Refloating the M.V. “Aristeas P” and M.V. “Nord Barcelona”

On January 21, 2012 I travelled to Kilometer 391 on the Parana River, near Rosario, Argentina on behalf of SMIT Salvage Americas Inc. to assist in the re-floating of the grounded bulk carrier, the M.V. “Aristeas P,” pictured below:

The vessel, a 38,623 DWT bulk carrier, had run aground in low river conditions and was positioned such that the channel connecting Rosario and ports to the north with Buenos Aires to the south was closed by the Argentine Coastguard.

I joined the salvage team comprising SMIT Rotterdam salvage master Captain Jeroen Mooij, local SMIT salvage masters Miguel Villella and John Ryan and four members of Defiant Marine who were contracted by SMIT specifically for this matter.

Assessment of the vessel condition indicated that although not heavily aground, the bulker was pinned broadside against a shallow bank by the river current. Through a combination of cargo lightering and tug assistance, the vessel was refloated successfully on January 28, 2012 and subsequently redelivered with the removed cargo reloaded further down river.

Meanwhile, I and three other members of the salvage team proceeded to the vessel M.V. “Nord Barcelona” (pictured below) which had run aground at Kilometer 395 on the Parana River on January 26, 2012 within eye sight of the salvage team aboard the M.V. “Aristeas P”.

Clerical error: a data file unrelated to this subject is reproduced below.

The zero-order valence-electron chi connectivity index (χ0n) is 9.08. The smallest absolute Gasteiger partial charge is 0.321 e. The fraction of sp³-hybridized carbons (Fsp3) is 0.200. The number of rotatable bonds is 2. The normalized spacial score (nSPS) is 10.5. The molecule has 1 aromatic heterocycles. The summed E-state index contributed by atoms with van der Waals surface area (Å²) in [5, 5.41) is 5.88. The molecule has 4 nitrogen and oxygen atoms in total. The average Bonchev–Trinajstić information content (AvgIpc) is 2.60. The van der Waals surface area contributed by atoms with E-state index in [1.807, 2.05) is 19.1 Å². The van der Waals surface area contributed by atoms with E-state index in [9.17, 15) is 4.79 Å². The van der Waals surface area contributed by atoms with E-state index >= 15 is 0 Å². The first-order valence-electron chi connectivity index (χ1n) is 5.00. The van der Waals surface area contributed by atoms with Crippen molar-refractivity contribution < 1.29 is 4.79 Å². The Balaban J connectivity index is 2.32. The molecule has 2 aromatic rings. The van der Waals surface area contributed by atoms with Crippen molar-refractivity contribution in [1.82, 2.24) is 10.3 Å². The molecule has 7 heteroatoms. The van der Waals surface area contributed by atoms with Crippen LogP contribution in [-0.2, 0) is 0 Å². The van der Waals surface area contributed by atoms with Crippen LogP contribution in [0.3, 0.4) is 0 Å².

Initial assessment of the 36,746 DWT bulker indicated the vessel was lightly aground and a refloat effort was attempted using two local tugs and the vessel’s main engine. The attempt was a success, with the vessel inching off the shoal and into the deeper main channel before being successfully handed back to the vessel Owners at a safe deep anchorage further down river.

It is always a pleasure to work with SMIT and these cases were no exception. The same compliment is extended to the team from Defiant Marine following this, my first experience of working together with the level of professionalism and knowledge demonstrated by both SMIT and Defiant Marine during the refloating operations being exceptional.

On a final note, a reading recommendation courtesy of Mr. Tim Ferris of Defiant Marine; “The Man Who Bought a Navy” – the account of self made engineer Ernest Cox ( )  and his salvage of 35 scuttled German naval vessels from the waters of Scapa Flow, Scotland between 1924 and 1931.

In addition to being a fascinating read, the book serves as inspiration for anybody involved in marine salvage or otherwise.